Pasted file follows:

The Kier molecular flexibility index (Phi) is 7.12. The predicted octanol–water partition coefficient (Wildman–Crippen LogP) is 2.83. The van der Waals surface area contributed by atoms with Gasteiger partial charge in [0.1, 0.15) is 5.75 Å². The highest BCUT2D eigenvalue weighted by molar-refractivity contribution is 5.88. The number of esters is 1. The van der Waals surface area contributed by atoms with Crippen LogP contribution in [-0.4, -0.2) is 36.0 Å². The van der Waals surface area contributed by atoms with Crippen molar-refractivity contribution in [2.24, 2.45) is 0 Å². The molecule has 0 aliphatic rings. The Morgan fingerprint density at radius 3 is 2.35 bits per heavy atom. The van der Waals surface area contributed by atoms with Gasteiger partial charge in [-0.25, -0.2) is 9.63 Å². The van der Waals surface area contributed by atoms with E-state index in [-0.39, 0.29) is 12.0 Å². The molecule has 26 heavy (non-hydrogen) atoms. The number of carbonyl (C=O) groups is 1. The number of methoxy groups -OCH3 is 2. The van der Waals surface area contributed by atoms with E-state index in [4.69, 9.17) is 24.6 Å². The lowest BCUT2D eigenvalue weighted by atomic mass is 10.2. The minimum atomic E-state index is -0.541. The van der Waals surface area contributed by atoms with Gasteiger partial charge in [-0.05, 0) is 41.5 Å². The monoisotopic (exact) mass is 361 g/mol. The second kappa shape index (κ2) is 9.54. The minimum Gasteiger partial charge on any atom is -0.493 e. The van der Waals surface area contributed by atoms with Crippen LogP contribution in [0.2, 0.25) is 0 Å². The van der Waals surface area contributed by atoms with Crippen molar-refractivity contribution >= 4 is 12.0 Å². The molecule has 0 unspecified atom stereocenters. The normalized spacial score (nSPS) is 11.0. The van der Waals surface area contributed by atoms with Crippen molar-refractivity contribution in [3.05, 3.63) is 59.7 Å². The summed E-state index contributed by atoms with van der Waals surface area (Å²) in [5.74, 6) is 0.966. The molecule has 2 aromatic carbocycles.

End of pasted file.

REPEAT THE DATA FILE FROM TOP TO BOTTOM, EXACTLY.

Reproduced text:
The Kier molecular flexibility index (Phi) is 7.12. The predicted octanol–water partition coefficient (Wildman–Crippen LogP) is 2.83. The van der Waals surface area contributed by atoms with Gasteiger partial charge in [0.1, 0.15) is 5.75 Å². The highest BCUT2D eigenvalue weighted by molar-refractivity contribution is 5.88. The number of esters is 1. The van der Waals surface area contributed by atoms with Crippen LogP contribution in [-0.4, -0.2) is 36.0 Å². The van der Waals surface area contributed by atoms with Crippen molar-refractivity contribution in [2.24, 2.45) is 0 Å². The molecule has 0 aliphatic rings. The Morgan fingerprint density at radius 3 is 2.35 bits per heavy atom. The van der Waals surface area contributed by atoms with Gasteiger partial charge in [-0.25, -0.2) is 9.63 Å². The van der Waals surface area contributed by atoms with E-state index in [-0.39, 0.29) is 12.0 Å². The molecule has 26 heavy (non-hydrogen) atoms. The number of carbonyl (C=O) groups is 1. The number of methoxy groups -OCH3 is 2. The van der Waals surface area contributed by atoms with E-state index in [4.69, 9.17) is 24.6 Å². The lowest BCUT2D eigenvalue weighted by atomic mass is 10.2. The minimum atomic E-state index is -0.541. The van der Waals surface area contributed by atoms with Gasteiger partial charge in [-0.05, 0) is 41.5 Å². The monoisotopic (exact) mass is 361 g/mol. The second kappa shape index (κ2) is 9.54. The minimum Gasteiger partial charge on any atom is -0.493 e. The van der Waals surface area contributed by atoms with Crippen LogP contribution in [0.2, 0.25) is 0 Å². The van der Waals surface area contributed by atoms with Crippen molar-refractivity contribution >= 4 is 12.0 Å². The molecule has 0 unspecified atom stereocenters. The normalized spacial score (nSPS) is 11.0. The van der Waals surface area contributed by atoms with Crippen molar-refractivity contribution in [3.05, 3.63) is 59.7 Å². The summed E-state index contributed by atoms with van der Waals surface area (Å²) in [5.74, 6) is 0.966. The molecule has 2 aromatic carbocycles.